Darwin’s Howard Springs facility a model for building national resilience

Modern society proceeds on the basis that complex systems—human-made and natural—work reliably, both individually and in interaction with one another. However, the experience of the Covid-19 pandemic and the increasing intensity and frequency of extreme climate events, alongside actions by autocratic nations straining supply chains, are spreading failures of individual systems to the system as a whole.

Traditional risk-assessment and risk-management processes are often used to harden components exposed to specific threats, although they can be expensive to implement. Resilience approaches emphasise the development of building and planning capabilities that allow systems to absorb, recover and adapt. This too, is expensive. Yet the most honest cost comparator is the cost of inaction.

As the Australian government undertakes a series of reviews into everything from critical technology to defence strategy, there’s a risk that some instances of good luck will be mistaken for the development of good resilience policy. Howard Springs—the accommodation site in the Northern Territory that was recently used for Covid quarantine—is a case in point. It played a central, if accidental, role in our pandemic response.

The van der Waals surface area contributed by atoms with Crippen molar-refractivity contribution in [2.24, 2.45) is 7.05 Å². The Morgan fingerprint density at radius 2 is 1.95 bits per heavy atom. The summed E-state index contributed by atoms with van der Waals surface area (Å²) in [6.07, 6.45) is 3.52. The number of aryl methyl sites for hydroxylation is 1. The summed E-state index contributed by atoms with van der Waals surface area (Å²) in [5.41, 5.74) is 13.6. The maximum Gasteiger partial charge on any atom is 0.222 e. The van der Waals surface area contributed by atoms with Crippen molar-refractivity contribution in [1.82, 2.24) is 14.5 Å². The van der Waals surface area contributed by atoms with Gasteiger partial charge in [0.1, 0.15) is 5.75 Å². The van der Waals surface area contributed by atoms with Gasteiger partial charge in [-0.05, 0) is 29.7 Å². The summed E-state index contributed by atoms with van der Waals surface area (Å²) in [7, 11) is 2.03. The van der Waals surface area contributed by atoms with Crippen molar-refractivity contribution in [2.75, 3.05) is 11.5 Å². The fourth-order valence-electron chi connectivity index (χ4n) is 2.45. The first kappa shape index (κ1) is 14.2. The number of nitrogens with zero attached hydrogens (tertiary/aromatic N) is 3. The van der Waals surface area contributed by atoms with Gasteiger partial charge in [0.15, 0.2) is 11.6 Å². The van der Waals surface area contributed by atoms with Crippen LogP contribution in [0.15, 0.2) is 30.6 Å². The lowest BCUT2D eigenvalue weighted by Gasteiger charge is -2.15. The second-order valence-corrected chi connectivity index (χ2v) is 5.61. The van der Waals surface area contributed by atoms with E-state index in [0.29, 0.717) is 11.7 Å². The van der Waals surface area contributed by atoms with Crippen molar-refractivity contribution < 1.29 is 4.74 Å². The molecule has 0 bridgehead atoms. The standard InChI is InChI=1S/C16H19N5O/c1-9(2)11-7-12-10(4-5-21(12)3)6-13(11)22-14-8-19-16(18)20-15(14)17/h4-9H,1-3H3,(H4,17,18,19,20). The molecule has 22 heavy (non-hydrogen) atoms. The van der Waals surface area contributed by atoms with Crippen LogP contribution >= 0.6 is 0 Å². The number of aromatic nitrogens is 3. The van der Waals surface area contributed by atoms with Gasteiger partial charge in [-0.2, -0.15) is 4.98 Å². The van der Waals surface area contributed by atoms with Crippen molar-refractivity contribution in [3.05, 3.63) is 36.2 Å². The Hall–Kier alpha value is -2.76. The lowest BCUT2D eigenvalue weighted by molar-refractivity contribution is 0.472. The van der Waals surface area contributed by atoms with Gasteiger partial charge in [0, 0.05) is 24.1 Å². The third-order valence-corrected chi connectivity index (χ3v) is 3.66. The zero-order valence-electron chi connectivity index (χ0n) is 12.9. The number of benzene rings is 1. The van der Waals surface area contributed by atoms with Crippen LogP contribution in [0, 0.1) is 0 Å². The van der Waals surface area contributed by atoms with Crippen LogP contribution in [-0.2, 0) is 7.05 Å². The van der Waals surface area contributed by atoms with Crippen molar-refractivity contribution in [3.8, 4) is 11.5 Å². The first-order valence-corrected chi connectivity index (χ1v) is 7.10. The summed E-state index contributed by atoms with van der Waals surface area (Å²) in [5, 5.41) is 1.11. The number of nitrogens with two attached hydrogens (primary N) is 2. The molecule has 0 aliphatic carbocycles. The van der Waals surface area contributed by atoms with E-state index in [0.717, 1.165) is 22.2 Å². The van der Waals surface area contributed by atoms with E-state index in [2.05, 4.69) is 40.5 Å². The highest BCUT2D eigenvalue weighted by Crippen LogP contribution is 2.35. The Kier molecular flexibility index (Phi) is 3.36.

In 2012, Japanese oil and gas company Inpex began working on Darwin’s Ichthys liquefied natural gas project. In 2014, after spending almost $600 million, Inpex opened an accommodation village for its construction workforce at Howard Springs, 30 kilometres southeast of Darwin.

When the construction phase of the project was completed, Inpex no longer needed the village and faced a $30 million remediation bill for the site. But, in an underappreciated stroke of luck for the Australian government, Inpex sold the village to the Northern Territory government for a peppercorn of $1. Over the next 12 months, the NT government spent $8 million maintaining the site. The decision to maintain the site without a clear customer was high risk—the creation of spare capacity is often not a commercially viable prospect.

Until 2020, few would have heard of Howard Springs. The camp sat dormant while the NT government canvassed public opinion on what to do with it.

Suddenly, the spotlight swung and the reality of Australia’s Covid-19 quarantine rules made spare capacity a premium product. National safety relied on access to a secure, hitherto abandoned workers’ camp on the outskirts of Darwin.

Its potential became apparent during the initial days and weeks of the pandemic: a self-sustained village to house thousands, complete with a commercial kitchen, sports facilities and medical centre. Its placement close to an international airport and a tertiary hospital, but far enough from nearby residential populations, was what we needed to start to carefully and slowly bring Australians home.

By the end of February 2020, the camp housed 266 evacuees directly from Wuhan, China, and another 180 from the infamous Diamond Princess cruise ship. Over the next two years, it served as Australia’s premier quarantine facility for 64,000 people.